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Iran rejects Saudi-led coalition’s “provocative, irresponsible” accusations

6 November 2017 19:49


Iran has rejected “destructive, irresponsible, provocative and baseless” allegations leveled by the Saudi-led coalition fighting in Yemen, accusing Tehran of being behind a Saturday missile attack on Riyadh.

Iranian Foreign Ministry Spokesman Bahram Qassemi made the remarks on Monday after the coalition, which includes a number of Saudi Arabia’s vassal states under its command, said in a statement earlier in the day that Iran was to blame for a Yemeni missile strike on Riyadh.

He pointed to Saudi war crimes and acts of aggression against Yemen, saying that Yemenis had showed an “independent” reaction to Saudi attacks that was not rooted in another country’s measures or provocations.

The Saudis, who have failed to achieve their ominous objectives through a long-term war in Yemen, have leveled “delusive, baseless and totally false” accusations against Tehran by launching an inept and inapt psychological campaign, but through such measures, they are only creating more obstacles in the path of their failing coalition, Qassemi said.

The Iranian spokesperson urged the Saudis to stop playing a blame game as well as leveling unfounded accusations against others and carrying out attacks on innocent and defenseless Yemeni people as soon as possible.

They had better prepare the ground for Yemeni-Yemeni dialogue and the establishment of peace in the impoverished country, Qassemi said.

Zarif: Riyadh blames Iran for consequences of its ‘wars of aggression’

In a relevant development on Monday, Iran’s Foreign Minister Mohammad Javad Zarif published a post on his official Twitter account, taking Saudi Arabia to task for its destabilizing role in the region.

Zarif also noted that while Riyadh has been waging “wars of aggression” across region, it blames the Islamic Republic for the consequences of its “risky provocations.”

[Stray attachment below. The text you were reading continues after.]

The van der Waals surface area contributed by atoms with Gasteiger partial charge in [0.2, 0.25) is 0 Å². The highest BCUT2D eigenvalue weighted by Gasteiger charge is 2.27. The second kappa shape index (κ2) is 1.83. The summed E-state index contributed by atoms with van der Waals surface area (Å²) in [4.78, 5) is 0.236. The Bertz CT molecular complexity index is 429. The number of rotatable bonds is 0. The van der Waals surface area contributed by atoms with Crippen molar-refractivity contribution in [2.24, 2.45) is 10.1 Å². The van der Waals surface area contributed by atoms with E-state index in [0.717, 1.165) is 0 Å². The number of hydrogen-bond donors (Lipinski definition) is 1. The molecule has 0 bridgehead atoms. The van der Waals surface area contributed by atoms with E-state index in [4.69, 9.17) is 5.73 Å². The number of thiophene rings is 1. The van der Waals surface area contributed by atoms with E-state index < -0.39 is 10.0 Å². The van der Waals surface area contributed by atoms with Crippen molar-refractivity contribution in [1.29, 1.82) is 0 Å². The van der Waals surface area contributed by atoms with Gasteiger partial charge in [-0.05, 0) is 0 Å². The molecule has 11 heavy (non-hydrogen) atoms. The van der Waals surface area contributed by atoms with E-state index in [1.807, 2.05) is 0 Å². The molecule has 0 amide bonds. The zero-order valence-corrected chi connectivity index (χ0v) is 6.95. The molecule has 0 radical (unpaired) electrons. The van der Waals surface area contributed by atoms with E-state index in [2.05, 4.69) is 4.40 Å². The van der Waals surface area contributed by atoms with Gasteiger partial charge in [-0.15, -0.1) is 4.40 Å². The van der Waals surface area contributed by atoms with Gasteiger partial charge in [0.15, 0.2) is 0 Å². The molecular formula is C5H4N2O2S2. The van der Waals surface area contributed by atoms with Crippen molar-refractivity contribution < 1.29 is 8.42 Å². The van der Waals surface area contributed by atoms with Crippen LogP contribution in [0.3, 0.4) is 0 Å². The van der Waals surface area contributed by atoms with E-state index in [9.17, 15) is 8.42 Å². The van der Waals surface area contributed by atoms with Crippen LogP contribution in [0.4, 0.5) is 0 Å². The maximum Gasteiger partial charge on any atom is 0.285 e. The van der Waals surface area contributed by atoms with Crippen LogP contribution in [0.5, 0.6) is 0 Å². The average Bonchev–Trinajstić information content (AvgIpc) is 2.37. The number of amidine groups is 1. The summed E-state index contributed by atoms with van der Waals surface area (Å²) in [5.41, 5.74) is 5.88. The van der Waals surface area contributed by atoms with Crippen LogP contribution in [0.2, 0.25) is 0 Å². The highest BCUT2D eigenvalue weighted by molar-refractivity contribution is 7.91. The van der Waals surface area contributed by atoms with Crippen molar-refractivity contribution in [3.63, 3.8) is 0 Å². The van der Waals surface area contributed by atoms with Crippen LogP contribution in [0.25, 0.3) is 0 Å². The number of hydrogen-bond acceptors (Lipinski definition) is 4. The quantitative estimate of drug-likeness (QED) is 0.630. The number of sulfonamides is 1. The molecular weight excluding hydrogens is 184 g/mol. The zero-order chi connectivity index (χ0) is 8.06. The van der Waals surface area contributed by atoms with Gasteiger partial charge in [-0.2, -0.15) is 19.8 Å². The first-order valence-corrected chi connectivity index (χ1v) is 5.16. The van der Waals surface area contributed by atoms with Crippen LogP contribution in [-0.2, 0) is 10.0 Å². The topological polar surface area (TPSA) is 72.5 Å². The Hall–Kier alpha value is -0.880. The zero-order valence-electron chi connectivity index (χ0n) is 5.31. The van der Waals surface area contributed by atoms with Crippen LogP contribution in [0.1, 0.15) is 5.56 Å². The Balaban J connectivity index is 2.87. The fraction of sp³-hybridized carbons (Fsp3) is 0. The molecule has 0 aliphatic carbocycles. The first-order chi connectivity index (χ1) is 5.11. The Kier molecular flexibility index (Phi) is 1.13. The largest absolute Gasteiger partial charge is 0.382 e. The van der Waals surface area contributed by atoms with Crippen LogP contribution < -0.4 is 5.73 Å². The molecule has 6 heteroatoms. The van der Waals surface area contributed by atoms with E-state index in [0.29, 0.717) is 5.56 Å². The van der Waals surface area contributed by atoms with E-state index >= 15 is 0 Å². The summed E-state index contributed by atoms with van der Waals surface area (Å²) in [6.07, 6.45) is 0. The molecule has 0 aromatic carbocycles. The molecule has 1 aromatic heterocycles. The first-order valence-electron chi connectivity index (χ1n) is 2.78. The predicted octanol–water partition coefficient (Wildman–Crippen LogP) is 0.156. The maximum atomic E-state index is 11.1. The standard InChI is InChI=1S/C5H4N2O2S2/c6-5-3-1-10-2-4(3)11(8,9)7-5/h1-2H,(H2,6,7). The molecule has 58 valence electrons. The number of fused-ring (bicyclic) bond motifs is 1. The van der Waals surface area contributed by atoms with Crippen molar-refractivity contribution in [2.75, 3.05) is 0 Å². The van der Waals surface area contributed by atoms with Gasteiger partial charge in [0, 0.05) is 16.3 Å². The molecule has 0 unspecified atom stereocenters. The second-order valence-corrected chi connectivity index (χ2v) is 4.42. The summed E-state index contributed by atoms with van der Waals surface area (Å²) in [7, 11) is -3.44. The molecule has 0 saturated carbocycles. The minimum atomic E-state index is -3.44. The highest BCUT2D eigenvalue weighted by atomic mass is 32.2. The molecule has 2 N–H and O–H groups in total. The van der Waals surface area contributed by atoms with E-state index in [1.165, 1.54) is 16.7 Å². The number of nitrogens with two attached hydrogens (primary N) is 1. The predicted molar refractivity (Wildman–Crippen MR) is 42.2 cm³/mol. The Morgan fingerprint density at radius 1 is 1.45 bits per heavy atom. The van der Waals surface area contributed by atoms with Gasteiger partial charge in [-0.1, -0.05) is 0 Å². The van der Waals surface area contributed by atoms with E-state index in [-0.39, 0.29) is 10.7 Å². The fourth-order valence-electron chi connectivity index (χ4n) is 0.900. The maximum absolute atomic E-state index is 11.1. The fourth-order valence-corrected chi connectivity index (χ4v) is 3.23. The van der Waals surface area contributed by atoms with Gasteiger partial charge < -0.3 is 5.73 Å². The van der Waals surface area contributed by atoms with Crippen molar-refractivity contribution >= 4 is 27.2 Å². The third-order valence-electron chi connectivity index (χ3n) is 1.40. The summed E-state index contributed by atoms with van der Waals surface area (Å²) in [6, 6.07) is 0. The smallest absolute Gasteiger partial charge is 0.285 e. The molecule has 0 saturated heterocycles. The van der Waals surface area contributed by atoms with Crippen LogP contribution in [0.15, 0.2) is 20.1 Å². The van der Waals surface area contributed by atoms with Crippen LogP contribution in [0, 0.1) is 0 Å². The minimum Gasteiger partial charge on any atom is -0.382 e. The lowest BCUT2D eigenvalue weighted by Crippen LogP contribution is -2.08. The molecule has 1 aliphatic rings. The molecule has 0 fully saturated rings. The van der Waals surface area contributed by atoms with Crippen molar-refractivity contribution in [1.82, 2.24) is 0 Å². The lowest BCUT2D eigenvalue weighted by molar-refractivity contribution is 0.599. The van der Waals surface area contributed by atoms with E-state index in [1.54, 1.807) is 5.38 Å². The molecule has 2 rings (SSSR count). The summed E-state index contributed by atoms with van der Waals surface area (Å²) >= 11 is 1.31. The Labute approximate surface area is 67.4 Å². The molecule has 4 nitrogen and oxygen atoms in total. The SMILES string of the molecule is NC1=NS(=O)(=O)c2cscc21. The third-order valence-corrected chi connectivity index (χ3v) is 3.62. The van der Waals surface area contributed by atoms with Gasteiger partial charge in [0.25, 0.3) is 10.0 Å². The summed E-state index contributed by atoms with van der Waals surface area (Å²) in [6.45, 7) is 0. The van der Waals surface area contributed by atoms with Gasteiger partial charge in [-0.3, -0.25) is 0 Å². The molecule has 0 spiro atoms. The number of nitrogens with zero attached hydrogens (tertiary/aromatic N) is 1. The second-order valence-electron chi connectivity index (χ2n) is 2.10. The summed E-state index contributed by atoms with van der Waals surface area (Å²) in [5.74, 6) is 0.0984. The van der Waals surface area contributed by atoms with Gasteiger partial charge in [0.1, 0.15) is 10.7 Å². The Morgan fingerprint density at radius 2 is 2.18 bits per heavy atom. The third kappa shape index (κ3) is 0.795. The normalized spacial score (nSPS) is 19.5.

“KSA is engaged in wars of aggression, regional bullying, destabilizing behavior & risky provocations. It blames Iran for the consequences,” Zarif said in his tweet.

Zarif also referred to crimes committed by the Saudi-led military coalition fighting against the Houthi Ansarullah fighters in Yemen, saying that the Saudi-led coalition has so far killed thousands of innocent people in Yemen.

Iran’s foreign minister also blamed Riyadh’s military campaign in Yemen as the main cause behind the spread of cholera and famine in the country

He also countercharged Saudi Arabia of interfering in domestic affairs of Arab countries, an accusation that Saudi Arabia has leveled against Iran on many occasions, noting that the repression of dissidents in Bahrain by the Al Khalifah regime took place following a visit to Riyadh by US President Donald Trump.

In another tweet, Zarif implied that Saudi Arabia had been even behind the recent resignation of Lebanon’s Prime Minister Saad Hariri, who accused Iran of interference in Lebanon’s affairs.

Hariri announced his resignation in a televised statement on Saturday, citing many reasons, including the security situation in Lebanon, for his sudden decision. He also said that he sensed a plot being hatched against his life.

Hariri accused Iran and the Lebanese Resistance Movement Hezbollah of meddling in Arab countries’ affairs; an allegation the two have repeatedly denied.

On Sunday, Sayyed Hassan Nasrallah, the secretary general of the Lebanese Hezbollah resistance movement, said the country’s prime minister had been under pressure to resign his post.

Nasrallah noted that the announcement of Hariri’s resignation came after a number of visits to Saudi Arabia, adding that the text and style of his resignation clearly showed that it was not his own text and was a Saudi text dictated to the Lebanese prime minister.

Following a missile strike from neighboring Yemen, Saudi Arabia ramped up threats against Iran, saying there would be a response “in the appropriate time and manner.”

That missile was fired by the Houthi Ansarullah movement, which together with allied Yemeni army factions and tribal fighters has been fighting off the Saudi-led coalition. Riyadh and its allies accuse the Houthis of receiving financial and arms support from Iran. The Islamic Republic rejects the accusations.

The Saudi-led coalition went further in its Sunday statement, claiming that the Houthis were under Iran’s “direct command.”

The chief commander of Iran’s Islamic Revolution Guards Corps (IRGC) Major General Mohammad Ali Jafari on Sunday dismissed as “baseless” the allegations leveled by US President Donald Trump about the Islamic Republic’s provision of missiles to Yemeni forces.

“Trump’s claims about providing Yemen with missiles by the Islamic Republic of Iran are baseless,” Jafari said on Sunday.

He added that Iran had no means of transferring missiles to Yemen, noting that missiles used by Yemeni forces belonged to themselves and they had only increased their range.

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